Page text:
I got to see the Terracotta Warriors today.  Known as the eighth wonder of the world, they were truly amazing.  Dolly did great on the tour.   She held our ticket on the way in. 
And then let me look around for over an hour and a half before we had to stop for a bottle. 

This is something I will never forget, a true piece of our Dolly’s homeland.  I bought two tiny little Terracotta Warriors to proudly display in or living room, where we have symbols of each of our children’s homelands.  I am so happy to add these.  I will always be thankful to the nations that allowed us to parent our children.  The care they received while in those countries will never overshadow that.  I am grateful for my daughter, and I am so proud of her Chinese heritage. 
I’ve travelled pretty extensively in other countries before, so not having a guide all the time has allowed me to venture out on my own too and see some more of what this part of China is really like.  Since I don’t speak ANY of the language, it really is shocking culturally.  It is also a blessing though.  Unlike in Ghana, where people will see a different looking foreigner on the street and just up and shout “OBRUNI!!!” (the word for white person), here you get some seriously curious double takes.  Sometimes, someone tries to speak to me, but I just shrug and walk on.  Sometimes, they gesture wildly with a cell phone, and I let them take my picture.  Twice, I’ve let people that look like they had clean hands touch my hair.  It’s kind of creepy though.
I found this little Chinese bakery the first day I was here.  It’s only a few blocks away.  Since it’s hard to eat in a restaurant, and Dolly is usually wiped from grieving at night, I’ve been eating ramen in my room and sharing it with Dolly, who also enjoys her prunes and baby carrots.  Having a Coke and a piece of cake has become a nightly tradition for me after she finally passes out.  The people at this little bakery have begun clapping when I come in every day.  When you don’t speak the language, it’s hard to know whether people are making fun of you, or actually enjoy you coming in.  Maybe they’re clapping because the cake loving American is back again.  Yesterday, when I was in there, the man at the counter handed me a very neatly written note, in Chinese.  I nodded several times awkwardly and took it.  I had our guide translate it today, it says, roughly, “thank you for taking care of this girl” then it goes on to wish Dolly a long life of happiness.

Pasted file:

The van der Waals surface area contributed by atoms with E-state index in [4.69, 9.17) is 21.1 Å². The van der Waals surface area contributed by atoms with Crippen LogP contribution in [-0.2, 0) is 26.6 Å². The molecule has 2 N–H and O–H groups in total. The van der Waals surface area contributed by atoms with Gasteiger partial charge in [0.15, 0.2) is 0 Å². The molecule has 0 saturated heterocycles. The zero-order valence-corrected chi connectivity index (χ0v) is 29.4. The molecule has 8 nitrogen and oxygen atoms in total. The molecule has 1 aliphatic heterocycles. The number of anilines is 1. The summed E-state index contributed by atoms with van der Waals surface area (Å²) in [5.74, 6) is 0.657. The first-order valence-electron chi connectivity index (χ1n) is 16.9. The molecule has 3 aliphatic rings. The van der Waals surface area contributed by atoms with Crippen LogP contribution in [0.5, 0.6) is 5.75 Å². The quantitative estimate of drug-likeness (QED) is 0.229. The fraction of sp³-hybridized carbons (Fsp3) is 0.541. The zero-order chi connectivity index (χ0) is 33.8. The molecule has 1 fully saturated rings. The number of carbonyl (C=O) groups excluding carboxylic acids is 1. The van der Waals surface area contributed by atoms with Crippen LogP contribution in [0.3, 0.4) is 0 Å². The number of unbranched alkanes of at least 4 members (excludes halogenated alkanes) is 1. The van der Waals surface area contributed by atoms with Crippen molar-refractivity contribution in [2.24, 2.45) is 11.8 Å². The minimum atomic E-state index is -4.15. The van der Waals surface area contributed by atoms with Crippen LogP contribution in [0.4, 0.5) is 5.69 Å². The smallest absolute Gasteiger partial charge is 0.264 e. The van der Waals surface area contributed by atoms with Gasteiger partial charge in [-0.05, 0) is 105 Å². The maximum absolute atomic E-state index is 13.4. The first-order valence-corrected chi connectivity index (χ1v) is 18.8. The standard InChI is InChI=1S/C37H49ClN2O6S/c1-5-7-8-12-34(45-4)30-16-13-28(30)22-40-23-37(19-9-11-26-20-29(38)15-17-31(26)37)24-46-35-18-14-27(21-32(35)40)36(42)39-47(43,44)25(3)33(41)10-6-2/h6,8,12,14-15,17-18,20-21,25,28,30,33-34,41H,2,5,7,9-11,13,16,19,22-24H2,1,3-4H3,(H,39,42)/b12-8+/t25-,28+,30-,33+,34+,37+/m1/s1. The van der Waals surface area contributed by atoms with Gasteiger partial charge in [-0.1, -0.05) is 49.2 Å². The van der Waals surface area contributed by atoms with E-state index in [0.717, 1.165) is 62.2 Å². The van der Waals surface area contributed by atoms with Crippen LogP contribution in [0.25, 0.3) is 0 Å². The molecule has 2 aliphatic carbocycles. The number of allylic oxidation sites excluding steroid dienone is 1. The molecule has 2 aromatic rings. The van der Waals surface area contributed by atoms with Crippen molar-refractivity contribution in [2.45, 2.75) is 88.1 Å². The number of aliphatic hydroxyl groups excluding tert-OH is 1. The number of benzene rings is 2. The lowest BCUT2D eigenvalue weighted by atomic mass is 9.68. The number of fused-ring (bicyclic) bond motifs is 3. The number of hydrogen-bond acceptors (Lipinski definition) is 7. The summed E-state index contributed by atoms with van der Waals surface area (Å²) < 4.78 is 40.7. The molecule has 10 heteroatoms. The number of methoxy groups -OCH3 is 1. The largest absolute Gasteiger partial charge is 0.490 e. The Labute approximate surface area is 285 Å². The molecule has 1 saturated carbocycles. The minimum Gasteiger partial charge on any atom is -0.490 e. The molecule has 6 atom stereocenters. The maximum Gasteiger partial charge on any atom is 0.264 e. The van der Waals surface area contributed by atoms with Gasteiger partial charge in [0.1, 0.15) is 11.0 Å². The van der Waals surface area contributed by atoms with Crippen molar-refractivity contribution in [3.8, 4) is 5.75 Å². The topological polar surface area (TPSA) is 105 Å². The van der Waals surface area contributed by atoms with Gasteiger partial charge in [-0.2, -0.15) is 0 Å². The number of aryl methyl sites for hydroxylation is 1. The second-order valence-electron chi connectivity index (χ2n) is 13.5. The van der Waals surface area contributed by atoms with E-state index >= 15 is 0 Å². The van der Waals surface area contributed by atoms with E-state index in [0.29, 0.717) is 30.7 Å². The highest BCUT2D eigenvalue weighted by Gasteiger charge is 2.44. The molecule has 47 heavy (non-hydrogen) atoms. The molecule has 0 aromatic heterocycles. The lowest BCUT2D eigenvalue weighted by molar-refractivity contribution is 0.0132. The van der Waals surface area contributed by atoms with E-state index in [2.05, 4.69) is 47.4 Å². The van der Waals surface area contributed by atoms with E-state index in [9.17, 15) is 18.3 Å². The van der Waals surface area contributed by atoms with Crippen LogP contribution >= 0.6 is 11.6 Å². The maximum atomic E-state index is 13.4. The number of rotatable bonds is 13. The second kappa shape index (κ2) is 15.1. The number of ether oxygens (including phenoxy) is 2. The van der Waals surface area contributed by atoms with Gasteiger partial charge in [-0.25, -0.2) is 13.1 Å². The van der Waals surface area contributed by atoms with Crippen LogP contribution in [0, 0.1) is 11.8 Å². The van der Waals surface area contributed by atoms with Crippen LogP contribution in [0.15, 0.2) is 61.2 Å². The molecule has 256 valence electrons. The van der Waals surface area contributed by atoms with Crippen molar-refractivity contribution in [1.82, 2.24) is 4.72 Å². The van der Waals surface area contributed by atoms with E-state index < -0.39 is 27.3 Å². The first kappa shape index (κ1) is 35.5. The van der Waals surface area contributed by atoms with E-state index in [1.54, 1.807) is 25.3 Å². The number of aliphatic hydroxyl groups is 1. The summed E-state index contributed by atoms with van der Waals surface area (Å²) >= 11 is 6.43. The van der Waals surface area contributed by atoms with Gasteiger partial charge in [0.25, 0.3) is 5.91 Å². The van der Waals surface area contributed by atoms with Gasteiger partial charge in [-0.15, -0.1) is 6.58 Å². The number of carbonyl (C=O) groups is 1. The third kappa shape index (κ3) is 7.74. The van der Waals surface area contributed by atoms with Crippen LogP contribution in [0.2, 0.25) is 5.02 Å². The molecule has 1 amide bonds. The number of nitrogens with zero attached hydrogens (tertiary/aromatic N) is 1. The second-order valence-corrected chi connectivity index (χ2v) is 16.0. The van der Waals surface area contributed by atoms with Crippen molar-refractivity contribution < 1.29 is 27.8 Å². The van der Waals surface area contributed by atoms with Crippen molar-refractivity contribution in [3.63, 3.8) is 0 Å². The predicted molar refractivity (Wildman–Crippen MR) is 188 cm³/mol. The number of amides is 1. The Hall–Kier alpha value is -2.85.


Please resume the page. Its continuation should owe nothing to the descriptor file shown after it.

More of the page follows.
Thanks for appreciating me, because I REALLY love my girl and wish these things for her too.  It made my heart feel really good. 
And, just because I can’t NOT say something after watching election coverage for the entire week, because the only English-speaking channels on the TV here are CNN and CNBC, the election results make my heart VERY happy as well.  My Dolly needs really good health care coverage.  She has a prayer of getting that now, without lifetime caps, or pre-existing condition clauses.
  who likes it that we’re moving FORWARD!  

One thought on “It Takes an Army.

  1. Your whole post had me in tears today. But the note- that did me in. Bless that man for seeing your heart and giving you such a treasure.Wyatt will really enjoy your Terracotta Warrior pics. He is fascinated by them, and wants to see them someday.You’re halfway home!!